Autumn is a season of abundance in North Texas. Our cool season gardens—when the weather is milder and the rainfall more plentiful—can be much more productive than those of summer. Maintenance is much easier during the fall as well.

September and October are prime planting times for many vegetable varieties. September 1st should be your target date for direct seeding English & edible pod peas into the garden. You can plant transplants of broccoli, cabbage, cauliflower, Chinese cabbage, collards and kohlrabi starting mid-September through early November. Direct seed any of the salad greens from September through October and continue planting transplants through November.

October is the best time for Texans to plant garlic cloves. Purchase garlic for planting at your local garden center, where you’ll find the best varieties for our area. Split the bulb into individual cloves, then plant about one- to two-inches deep and about three- to six-inches apart. Cloves must be planted in the fall in order for them to receive the required chilling time to form bulbs. Garlic bulb formation occurs in response to exposure to one or two months of soil temperatures between 32°F and 50°F, followed by the lengthening days of spring once shoots have emerged. If you want to grow onions, you can start them from seed during fall. You’ll have to wait until January to plant onion slips or sets (transplants).

Autumn is also a great time to plant cool season herbs such as chamomile, chervil, chives, cilantro, comfrey, dill, fennel, fenugreek, lemon balm, parsley and many more. These herbs will continue growing all the way through winter and the following spring. Don’t forget that some evergreen herbs, such as curled parsley and blood sorrel make great ornamentals in the autumn & winter garden. Mix them with pansies, violas and Dusty Miller for a striking combination. Make sure to amend your vegetable and herb beds with plenty of organic compost before planting. Be sure to fertilize your veggies and herbs with an organic vegetable fertilizer. Typically, you’ll fertilize plants at planting time and then again once plants begin to flower or fruit. Remember that more nitrogen will encourage leafy growth, and more phosphorus will encourage root and fruit development.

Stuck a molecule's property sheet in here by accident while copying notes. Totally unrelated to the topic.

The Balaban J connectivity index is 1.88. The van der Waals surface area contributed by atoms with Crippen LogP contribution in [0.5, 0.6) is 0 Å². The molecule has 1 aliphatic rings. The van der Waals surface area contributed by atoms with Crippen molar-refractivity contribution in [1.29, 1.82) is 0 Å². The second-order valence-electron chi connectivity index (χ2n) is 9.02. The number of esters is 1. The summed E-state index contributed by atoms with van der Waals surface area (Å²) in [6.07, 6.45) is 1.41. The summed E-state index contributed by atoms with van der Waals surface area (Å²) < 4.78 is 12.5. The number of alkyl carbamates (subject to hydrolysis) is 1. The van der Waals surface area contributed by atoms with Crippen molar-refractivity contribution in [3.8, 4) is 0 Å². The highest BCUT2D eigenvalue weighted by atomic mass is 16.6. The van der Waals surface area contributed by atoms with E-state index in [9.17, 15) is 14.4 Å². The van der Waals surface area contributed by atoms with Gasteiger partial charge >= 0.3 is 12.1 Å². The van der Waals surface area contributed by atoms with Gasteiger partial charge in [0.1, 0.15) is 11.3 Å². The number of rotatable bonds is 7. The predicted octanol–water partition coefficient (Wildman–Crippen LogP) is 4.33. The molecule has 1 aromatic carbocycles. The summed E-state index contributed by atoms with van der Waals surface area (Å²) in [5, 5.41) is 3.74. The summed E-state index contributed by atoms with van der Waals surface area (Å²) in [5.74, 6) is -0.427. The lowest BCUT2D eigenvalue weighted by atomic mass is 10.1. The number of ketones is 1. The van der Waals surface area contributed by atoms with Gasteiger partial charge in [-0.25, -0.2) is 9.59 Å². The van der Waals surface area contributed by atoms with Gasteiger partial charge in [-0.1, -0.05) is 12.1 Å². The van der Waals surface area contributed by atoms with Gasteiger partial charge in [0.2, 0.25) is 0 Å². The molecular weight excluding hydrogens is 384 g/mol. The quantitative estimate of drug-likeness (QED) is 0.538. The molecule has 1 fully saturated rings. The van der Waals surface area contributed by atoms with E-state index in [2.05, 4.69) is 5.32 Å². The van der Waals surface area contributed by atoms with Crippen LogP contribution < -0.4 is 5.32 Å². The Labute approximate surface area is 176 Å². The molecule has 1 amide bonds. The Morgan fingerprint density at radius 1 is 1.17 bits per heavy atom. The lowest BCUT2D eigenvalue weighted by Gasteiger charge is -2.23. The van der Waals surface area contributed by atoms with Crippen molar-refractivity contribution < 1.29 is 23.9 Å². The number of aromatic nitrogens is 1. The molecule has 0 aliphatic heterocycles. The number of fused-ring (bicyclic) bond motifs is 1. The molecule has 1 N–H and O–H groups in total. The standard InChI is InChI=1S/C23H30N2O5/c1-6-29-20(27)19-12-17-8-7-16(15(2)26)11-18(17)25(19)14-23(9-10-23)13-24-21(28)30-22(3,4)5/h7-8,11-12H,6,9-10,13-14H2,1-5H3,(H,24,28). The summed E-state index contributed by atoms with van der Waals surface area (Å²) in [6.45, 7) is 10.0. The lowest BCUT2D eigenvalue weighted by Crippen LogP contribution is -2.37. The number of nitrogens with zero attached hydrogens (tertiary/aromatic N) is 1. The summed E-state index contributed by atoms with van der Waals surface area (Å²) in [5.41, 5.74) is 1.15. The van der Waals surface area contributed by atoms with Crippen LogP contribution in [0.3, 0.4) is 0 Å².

And don’t forget about fruit. Autumn and winter, when berries and fruit trees go dormant, is the best time to plant. By planting when it’s cool, you’ll give them plenty of time to establish before the onset of summer heat. Fruit trees that do well in our area include fig, pear, peach, plum and pomegranate. While apples and cherries don’t fare quite as well in our climate, there are certain varieties that can be grown with some extra TLC. Citrus trees can also be grown here, but usually require some winter protection. Blackberries are probably the easiest of berries to grow, followed by strawberries, raspberries and grapes, all of which perennialize for us.

Leslie Finical Halleck is the General Manager of North Haven Gardens in Dallas. Visit her blog at

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LESLIE FINICAL HALLECK received her B.S. in Biology/Botany from University of North Texas and her M.S. in Horticulture from Michigan State University. From 1992- 1996, she worked garden center retail and ran her own small gardening business. In 1998, she joined the Dallas Arboretum, first as Curator of Plants and then Director of Horticulture Research, a joint position with Texas A&M University. In 2005 she joined North Haven Gardens in Dallas as their General Manager. Over the last 13 years, she’s written for scientific, trade and popular garden publications and regularly lectures and teaches gardening programs.